In my paper I argue that artistic education should be understood as a system that produces social exclusivity. An important condition for this is that the higher artistic programs have restricted admission. There are limited numbers of positions that have not expanded considerably over time despite the huge numbers of applicants per position. At the same time, the underlying and preparatory levels have increased significantly, which has further intensified competition for the most coveted positions at the higher arts education. The increasing pressure on the most desirable programs has made the system even more efficient in the generation of a social magic around the top positions.

When students in the programs in fine arts (and other artistic training for that matter) are compared with students in other longer professional programs, it is obvious that the students at the arts programs have much less of acquired general educational qualifications. However, they come in approximately the same degree as students in other longer professional programs from well-to-do homes. The artistic training thus serves as an alternative track for groups with large amounts of cultural and educational capital who do not wish to embark on the traditional way of these social layers, i.e., studies in medicine, law, engineering, etc. The artistic professional program thus has a unique status as an elite education: they have much prestige, limited intake and of great importance for future careers, but unlike the other elite programs, general educational capital in the form of good high school grades and good results on the Scholastic Aptitude Test has no value.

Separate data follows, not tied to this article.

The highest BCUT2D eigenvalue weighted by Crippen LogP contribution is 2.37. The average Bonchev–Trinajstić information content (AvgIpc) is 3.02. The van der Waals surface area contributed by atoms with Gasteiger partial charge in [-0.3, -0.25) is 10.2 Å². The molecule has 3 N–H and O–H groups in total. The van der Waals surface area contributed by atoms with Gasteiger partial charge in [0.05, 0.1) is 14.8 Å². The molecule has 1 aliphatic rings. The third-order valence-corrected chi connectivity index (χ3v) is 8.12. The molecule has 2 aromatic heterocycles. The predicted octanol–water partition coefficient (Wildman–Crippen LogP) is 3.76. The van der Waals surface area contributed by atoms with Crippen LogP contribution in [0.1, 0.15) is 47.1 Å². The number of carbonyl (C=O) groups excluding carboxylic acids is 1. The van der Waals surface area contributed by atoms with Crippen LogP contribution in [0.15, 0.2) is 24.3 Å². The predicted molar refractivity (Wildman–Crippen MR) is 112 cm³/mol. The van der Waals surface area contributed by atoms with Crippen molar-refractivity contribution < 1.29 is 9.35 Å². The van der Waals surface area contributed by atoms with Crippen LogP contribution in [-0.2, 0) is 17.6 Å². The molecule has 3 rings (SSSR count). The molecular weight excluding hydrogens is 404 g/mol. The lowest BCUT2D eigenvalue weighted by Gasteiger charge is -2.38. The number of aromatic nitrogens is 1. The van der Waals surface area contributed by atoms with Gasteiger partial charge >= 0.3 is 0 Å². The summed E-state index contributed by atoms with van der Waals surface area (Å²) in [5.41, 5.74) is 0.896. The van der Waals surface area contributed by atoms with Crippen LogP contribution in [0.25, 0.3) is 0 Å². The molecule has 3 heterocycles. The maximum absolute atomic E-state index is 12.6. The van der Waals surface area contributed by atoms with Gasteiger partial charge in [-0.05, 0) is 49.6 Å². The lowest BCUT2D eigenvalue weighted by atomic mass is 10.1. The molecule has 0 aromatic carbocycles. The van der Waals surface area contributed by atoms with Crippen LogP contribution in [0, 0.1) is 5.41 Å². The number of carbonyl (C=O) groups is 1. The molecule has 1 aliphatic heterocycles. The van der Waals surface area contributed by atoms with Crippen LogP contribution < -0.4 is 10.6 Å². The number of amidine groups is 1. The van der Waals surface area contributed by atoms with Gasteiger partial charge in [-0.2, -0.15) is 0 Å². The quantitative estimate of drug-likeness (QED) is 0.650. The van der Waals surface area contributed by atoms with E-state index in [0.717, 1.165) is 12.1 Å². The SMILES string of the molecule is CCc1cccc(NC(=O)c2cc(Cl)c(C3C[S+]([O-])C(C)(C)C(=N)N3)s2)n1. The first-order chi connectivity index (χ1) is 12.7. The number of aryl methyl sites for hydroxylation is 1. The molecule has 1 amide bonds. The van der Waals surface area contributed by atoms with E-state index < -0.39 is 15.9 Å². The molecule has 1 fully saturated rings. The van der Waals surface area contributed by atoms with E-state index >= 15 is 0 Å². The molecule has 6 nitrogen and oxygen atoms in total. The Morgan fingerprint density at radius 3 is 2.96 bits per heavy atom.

Art and Bologna. The Development of Research in Swedish Fine Arts Education since the 1990s

Marta Edling

Department of History

Uppsala University